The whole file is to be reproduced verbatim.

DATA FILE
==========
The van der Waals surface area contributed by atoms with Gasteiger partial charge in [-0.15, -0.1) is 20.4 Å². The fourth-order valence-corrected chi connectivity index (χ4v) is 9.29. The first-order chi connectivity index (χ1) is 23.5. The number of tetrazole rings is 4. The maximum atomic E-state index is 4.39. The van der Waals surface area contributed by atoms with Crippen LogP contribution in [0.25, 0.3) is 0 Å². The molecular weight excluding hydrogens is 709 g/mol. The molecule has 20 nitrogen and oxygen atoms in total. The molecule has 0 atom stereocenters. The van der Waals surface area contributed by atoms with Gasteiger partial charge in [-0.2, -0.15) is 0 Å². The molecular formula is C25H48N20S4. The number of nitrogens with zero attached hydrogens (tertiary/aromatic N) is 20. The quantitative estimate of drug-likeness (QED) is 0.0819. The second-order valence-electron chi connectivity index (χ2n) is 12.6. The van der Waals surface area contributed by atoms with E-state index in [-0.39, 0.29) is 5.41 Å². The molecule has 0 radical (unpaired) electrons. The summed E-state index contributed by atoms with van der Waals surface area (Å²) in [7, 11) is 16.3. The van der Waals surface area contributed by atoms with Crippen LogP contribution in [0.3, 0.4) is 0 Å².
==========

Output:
The van der Waals surface area contributed by atoms with Gasteiger partial charge in [-0.15, -0.1) is 20.4 Å². The fourth-order valence-corrected chi connectivity index (χ4v) is 9.29. The first-order chi connectivity index (χ1) is 23.5. The number of tetrazole rings is 4. The maximum atomic E-state index is 4.39. The van der Waals surface area contributed by atoms with Crippen LogP contribution in [0.25, 0.3) is 0 Å². The molecular weight excluding hydrogens is 709 g/mol. The molecule has 20 nitrogen and oxygen atoms in total. The molecule has 0 atom stereocenters. The van der Waals surface area contributed by atoms with Gasteiger partial charge in [-0.2, -0.15) is 0 Å². The molecular formula is C25H48N20S4. The number of nitrogens with zero attached hydrogens (tertiary/aromatic N) is 20. The quantitative estimate of drug-likeness (QED) is 0.0819. The second-order valence-electron chi connectivity index (χ2n) is 12.6. The van der Waals surface area contributed by atoms with E-state index in [-0.39, 0.29) is 5.41 Å². The molecule has 0 radical (unpaired) electrons. The summed E-state index contributed by atoms with van der Waals surface area (Å²) in [7, 11) is 16.3. The van der Waals surface area contributed by atoms with Crippen LogP contribution in [0.3, 0.4) is 0 Å².